The French high administrative court (“Conseil d’Etat”) issued a decision that addresses the French concept of permanent establishment—both for corporate income tax and value added tax (VAT) purposes—and that revises what previously had been a traditional approach to the characterization of a permanent establishment.
The case is: ValueClick International Ltd. (11 December 2020).
Tax professionals believe that this decision also could have unexpected consequences for taxation of the digital economy.
The decision of the Conseil d’Etat in the ValueClick case revises the court’s traditional position on the characterization of a permanent establishment, as expressed in its 2010 decision (Société Zimmer Ltd (CE, March 31, 2010, n° 304714)).
The Conseil d’Etat in the Zimmer case—applying a strict legal analysis of the commissionaire’s authority under the contract—took the position that a dependent agent must have the authority to legally bind its principal vis à vis the customers.
Applying this position, the Paris Court of Appeal held in that insofar as the services could not be rendered before there was formal approval by the foreign principal (for instance, an Irish company) and even though it was established that the contract validation was merely a routine process, the French company did not have the authority to legally bind the foreign principal. ValueClick International Ltd. (CAA PARIS, 1 March 2018, 17PA01538) and Google Ireland Ltd (CAA PARIS, 25 April 2019, 17PA03068)
In the instant appeal from the Paris court, the Conseil d’Etat reversed the decision of the Paris appellate court and decided that the France-Ireland income tax treaty (1968) must be interpreted in light of the §32.1 and 33 of OECD commentary (2003 and 2005). This commentary generally provides that a dependent agent soliciting and receiving orders (which are then routinely approved by the principal), as well as a person authorized to negotiate in a country, all the details of a contract (which is then signed by the principal in the other country) can constitute a permanent establishment. This OECD commentary was viewed as persuasive authority by the Conseil d’Etat.
The Conseil d’Etat also expanded its position in another of its notable decisions—SA Andritz (CE, Sect., 30 December 2003, n° 233894). In that decision, the high court held it was not possible to invoke the OECD commentaries with regard to interpreting income tax treaties if the commentaries were issued by the OECD after the subject tax treaty was signed.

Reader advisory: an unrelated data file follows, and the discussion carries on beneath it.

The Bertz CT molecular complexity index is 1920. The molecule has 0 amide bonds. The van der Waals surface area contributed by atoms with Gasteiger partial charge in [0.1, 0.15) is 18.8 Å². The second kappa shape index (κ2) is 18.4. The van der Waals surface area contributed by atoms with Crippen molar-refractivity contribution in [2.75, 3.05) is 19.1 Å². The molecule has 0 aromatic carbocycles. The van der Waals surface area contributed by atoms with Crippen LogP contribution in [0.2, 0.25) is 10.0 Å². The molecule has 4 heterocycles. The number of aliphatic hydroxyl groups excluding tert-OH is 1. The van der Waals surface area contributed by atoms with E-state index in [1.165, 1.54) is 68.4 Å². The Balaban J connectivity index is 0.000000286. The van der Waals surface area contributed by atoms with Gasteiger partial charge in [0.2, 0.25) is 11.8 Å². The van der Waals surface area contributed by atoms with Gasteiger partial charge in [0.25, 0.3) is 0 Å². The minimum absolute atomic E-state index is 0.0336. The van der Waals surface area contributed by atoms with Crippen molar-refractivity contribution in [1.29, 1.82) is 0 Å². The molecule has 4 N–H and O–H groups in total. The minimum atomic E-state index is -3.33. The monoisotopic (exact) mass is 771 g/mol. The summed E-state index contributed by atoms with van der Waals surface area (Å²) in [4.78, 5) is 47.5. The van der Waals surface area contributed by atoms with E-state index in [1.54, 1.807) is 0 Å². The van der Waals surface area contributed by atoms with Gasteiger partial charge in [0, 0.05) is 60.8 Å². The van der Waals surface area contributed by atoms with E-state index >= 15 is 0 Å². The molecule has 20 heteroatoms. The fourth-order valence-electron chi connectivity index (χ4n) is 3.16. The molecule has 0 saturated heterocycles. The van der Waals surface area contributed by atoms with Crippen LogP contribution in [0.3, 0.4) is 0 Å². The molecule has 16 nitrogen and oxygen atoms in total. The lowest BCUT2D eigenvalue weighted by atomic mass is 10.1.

It has been observed that this effective reversal of long-standing case law is somewhat political, as shown by the opinion’s lengthy discussion about the nature of taxation of digital multinational entities and about tax optimization.
Taxpayers will need to determine if the new interpretation is intended to be used as an anti-abuse instrument, allowing the tax authorities to target “extreme situations.” For instance, it was observed in conclusions by the rapporteur public of the Conseil d’Etat that the Irish entity only employed between five and seven people to cover the market for Europe / Middle East / Africa (EMA) whereas the French entity employed 50 persons. Query whether this could result in a completely different concept similar to the one proposed by article 12 of the OECD’s Multilateral Instrument (MLI).
The Conseil d’Etat also decided that the entity in the ValueClick case had a permanent establishment for VAT purposes and thereby connected the presence of a permanent establishment for VAT purposes to the existence of a permanent establishment for corporate income tax purposes. Thus, the Conseil d’Etat fully reviewed the criteria for the recognition of a permanent establishment for VAT purposes.
With regard to the "rationality test” which helps in determining the place where the supplier is located, the Conseil d’Etat questioned the primacy of the head office vis-à-vis the place of the permanent establishment when the fact pattern allows consideration of where the permanent establishment could also render the services (whatever the functions and roles of the head office).
With regards to the condition of autonomy, the Court of Justice for the European Union (CJEU) expressed on several occasions that it was necessary for the establishment to have enough technical and human resources to provide a service. These two elements were necessary to recognize the existence of a permanent establishment for VAT.
The Conseil d’Etat specified in its decision that the fact of not having technical means did not preclude the recognition of a permanent establishment, insofar as this condition was not relevant for companies in the digital sector (because they basically can locate their technical means wherever they want). In addition, the decision considers that the French employees had enough contractual power to reach decisions regarding the conclusion of contracts.
As noted above, the unexpected results of the decision regarding the French concept of permanent establishment, both for corporate income tax and VAT purposes, may mean taxpayers need to take a new look at their strategies in pending matters and cases in France when the existence of a permanent establishment is at stake.
For more information, contact a tax professional with KPMG Avocats in France:
Marie-Pierre Hôo | + 33 (0) 1 55 68 49 09 | email@example.com
Laurence Mazevet | + 33 (0) 1 55 68 49 67 | firstname.lastname@example.org
Laurent Chetcuti | +33 (0) 1 55 68 48 87 | email@example.com
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